This article includes a list of references, related reading or external links, but its sources remain unclear because it lacks inline citations. (July 2016) (Learn how and when to remove this template message)
Fay was born in Dublin, where he attended Belvedere College. He worked for a time in the 1890s with a touring theatre company in Ireland, Scotland, and Wales. When he returned to Dublin, he worked with his brother Frank, staging productions in halls around the city. Finally, they formed W. G. Fay's Irish National Dramatic Company, focused on the development of Irish acting talent. The brothers participated in founding the Abbey Theatre and were largely responsible for evolving the Abbey style of acting. After a falling-out with the Abbey directors in 1908, the brothers emigrated to the United States to work in theatre there.
He moved to London in 1914, working as an actor on stage and in films. One of his most notable film roles was as Father Tom in Carol Reed's Belfast-set Odd Man Out (1947), whose cast was dense with actors from the Abbey Theatre. His memoir, The Fays of the Abbey Theatre, appeared in 1935. Willie Fay died in London in 1947, aged 74.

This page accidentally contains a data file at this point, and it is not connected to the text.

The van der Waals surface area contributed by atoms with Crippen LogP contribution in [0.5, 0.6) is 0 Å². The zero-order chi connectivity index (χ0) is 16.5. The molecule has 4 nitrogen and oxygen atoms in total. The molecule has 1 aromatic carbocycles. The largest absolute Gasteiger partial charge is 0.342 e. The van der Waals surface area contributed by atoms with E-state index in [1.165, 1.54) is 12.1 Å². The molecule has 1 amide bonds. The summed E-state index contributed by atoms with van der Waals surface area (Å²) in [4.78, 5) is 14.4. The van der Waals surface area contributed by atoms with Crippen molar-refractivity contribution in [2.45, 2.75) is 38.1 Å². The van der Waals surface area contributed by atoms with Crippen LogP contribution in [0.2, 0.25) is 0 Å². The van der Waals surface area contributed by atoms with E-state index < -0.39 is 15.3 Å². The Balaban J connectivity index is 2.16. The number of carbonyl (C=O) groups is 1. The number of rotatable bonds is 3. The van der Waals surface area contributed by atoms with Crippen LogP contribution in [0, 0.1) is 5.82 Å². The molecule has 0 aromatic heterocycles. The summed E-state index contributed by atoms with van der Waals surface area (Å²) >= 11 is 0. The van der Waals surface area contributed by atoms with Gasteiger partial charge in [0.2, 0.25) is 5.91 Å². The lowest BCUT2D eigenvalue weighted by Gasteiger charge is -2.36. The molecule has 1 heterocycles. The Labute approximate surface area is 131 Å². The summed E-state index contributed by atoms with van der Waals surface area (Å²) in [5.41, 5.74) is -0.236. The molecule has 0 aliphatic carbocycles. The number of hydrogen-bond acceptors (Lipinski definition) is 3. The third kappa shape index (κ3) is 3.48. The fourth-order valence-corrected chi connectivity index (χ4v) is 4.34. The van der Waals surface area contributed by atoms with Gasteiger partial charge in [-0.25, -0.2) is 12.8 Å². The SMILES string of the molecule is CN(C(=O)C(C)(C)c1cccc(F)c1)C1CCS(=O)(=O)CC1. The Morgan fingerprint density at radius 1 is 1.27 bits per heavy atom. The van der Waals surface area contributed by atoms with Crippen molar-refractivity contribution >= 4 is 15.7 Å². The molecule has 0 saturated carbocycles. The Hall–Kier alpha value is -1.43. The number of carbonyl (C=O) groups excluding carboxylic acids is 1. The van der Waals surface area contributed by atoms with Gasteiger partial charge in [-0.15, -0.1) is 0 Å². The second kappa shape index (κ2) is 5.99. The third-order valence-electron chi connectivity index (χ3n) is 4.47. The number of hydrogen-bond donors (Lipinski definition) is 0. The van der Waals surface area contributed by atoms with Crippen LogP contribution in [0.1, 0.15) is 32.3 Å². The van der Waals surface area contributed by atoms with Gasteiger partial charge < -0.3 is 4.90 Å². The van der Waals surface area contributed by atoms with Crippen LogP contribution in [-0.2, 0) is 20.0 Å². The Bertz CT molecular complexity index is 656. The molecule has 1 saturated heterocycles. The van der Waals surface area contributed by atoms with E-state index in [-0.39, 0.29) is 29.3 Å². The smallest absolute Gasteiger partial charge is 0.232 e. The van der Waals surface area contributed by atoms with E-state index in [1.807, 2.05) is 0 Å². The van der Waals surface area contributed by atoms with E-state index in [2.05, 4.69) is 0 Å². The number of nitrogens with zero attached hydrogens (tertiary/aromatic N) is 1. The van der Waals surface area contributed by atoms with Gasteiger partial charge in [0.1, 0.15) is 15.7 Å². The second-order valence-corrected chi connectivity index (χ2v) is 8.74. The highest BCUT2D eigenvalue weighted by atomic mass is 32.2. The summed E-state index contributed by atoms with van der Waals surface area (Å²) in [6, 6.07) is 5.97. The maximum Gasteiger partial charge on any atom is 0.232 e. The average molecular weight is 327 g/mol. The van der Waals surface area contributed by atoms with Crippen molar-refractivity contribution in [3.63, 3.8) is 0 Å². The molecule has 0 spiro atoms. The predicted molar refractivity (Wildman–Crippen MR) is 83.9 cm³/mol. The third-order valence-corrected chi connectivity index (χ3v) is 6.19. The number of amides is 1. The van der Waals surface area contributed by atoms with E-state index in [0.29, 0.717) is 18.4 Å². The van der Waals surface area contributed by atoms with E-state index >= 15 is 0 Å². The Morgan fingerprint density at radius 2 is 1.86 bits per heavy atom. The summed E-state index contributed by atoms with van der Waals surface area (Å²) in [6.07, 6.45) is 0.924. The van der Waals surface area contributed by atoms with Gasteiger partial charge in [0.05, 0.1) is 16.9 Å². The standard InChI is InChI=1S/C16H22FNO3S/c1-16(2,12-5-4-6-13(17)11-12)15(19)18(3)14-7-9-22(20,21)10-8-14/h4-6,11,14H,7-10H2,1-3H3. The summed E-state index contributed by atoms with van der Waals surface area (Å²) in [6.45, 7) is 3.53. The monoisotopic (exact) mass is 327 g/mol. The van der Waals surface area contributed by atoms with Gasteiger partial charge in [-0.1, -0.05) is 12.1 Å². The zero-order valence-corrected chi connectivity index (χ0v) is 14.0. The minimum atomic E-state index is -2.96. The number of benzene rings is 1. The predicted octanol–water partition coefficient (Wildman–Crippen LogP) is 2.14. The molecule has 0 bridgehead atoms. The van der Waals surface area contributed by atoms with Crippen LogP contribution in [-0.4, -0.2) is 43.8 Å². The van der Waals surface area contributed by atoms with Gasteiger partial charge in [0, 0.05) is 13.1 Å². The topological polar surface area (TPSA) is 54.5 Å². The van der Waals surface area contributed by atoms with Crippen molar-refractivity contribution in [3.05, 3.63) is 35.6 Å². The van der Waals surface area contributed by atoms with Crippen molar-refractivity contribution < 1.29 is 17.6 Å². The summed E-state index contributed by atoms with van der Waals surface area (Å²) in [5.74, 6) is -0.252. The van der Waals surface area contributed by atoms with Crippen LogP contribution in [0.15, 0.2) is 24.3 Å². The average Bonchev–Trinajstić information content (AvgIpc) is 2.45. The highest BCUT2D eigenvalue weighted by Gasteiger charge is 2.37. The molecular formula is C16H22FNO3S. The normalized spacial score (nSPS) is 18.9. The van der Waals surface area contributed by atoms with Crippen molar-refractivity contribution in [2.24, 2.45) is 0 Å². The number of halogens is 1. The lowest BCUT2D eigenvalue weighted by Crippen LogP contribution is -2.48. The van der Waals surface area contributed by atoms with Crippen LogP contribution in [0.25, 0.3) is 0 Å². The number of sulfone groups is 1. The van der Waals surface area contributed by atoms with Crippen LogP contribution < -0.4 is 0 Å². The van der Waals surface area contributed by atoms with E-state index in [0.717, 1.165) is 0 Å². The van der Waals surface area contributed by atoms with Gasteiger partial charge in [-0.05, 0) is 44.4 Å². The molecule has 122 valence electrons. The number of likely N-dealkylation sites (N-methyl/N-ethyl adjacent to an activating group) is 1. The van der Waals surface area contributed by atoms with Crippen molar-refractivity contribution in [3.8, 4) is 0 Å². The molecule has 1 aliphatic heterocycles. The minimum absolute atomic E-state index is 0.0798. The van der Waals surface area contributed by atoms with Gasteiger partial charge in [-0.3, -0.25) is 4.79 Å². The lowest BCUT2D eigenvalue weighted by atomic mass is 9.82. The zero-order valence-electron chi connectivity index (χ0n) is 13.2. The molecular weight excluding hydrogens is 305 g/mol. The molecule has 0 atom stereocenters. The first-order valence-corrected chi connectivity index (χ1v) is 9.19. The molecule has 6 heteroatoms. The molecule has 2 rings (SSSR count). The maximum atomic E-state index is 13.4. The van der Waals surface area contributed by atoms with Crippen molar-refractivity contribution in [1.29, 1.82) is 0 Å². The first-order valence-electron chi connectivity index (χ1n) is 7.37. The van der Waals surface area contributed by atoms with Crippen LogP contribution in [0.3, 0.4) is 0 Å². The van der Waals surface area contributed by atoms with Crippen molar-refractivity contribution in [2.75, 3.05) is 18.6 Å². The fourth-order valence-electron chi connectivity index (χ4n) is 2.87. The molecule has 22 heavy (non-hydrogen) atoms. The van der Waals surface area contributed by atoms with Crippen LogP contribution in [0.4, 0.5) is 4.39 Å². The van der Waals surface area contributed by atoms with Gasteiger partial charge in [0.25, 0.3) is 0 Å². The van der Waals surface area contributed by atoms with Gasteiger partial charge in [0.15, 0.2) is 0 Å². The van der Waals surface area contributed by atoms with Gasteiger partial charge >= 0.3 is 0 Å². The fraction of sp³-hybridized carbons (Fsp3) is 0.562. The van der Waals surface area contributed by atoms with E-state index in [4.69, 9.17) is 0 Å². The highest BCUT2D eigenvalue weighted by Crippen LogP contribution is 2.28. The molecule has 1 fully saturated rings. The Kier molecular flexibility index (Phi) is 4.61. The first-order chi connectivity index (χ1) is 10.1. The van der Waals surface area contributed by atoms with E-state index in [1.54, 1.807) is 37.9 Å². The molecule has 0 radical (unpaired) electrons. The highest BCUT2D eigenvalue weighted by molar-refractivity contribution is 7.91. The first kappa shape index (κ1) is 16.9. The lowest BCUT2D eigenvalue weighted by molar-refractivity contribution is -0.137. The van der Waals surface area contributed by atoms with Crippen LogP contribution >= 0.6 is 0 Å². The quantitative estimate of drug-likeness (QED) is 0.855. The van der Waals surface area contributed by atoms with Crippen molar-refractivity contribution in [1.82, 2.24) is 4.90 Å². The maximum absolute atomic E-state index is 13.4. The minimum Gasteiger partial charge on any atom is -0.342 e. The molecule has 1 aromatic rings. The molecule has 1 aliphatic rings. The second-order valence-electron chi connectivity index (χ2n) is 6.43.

- The Blarney Stone (1933)
- General John Regan (1933)
- The Last Curtain (1937)
- Storm in a Teacup (1937)
- Spellbound (1941)
- Spring Meeting (1941)
- This Man Is Dangerous (1941)
- London Town (1946)
- Odd Man Out (1947)
- Oliver Twist (1948)
- "How the Abbey theatre really began".
- Fallon, Gabriel (20 July 2018). "The Genius of W. G. Fay". The Irish Monthly. 75 (894): 505–508 – via JSTOR.
- League, The Broadway. "William Fay – Broadway Cast & Staff - IBDB". www.ibdb.com.
- "W.G. Fay".
- "BFI Screenonline: Odd Man Out (1947) Credits". www.screenonline.org.uk.
- W.G.FAY; CATHERINE CARSWELL (20 July 2018). "FAYS OF THE ABBEY THEATRE". HARCOURT, BRACE AND COMPANY – via Internet Archive.
- Igoe, Vivien. A Literary Guide to Dublin. (Methuen, 1994) ISBN 0-413-69120-9
- Ryan, Philip B. The Lost Theatres of Dublin. (The Badger Press, 1998) ISBN 0-9526076-1-1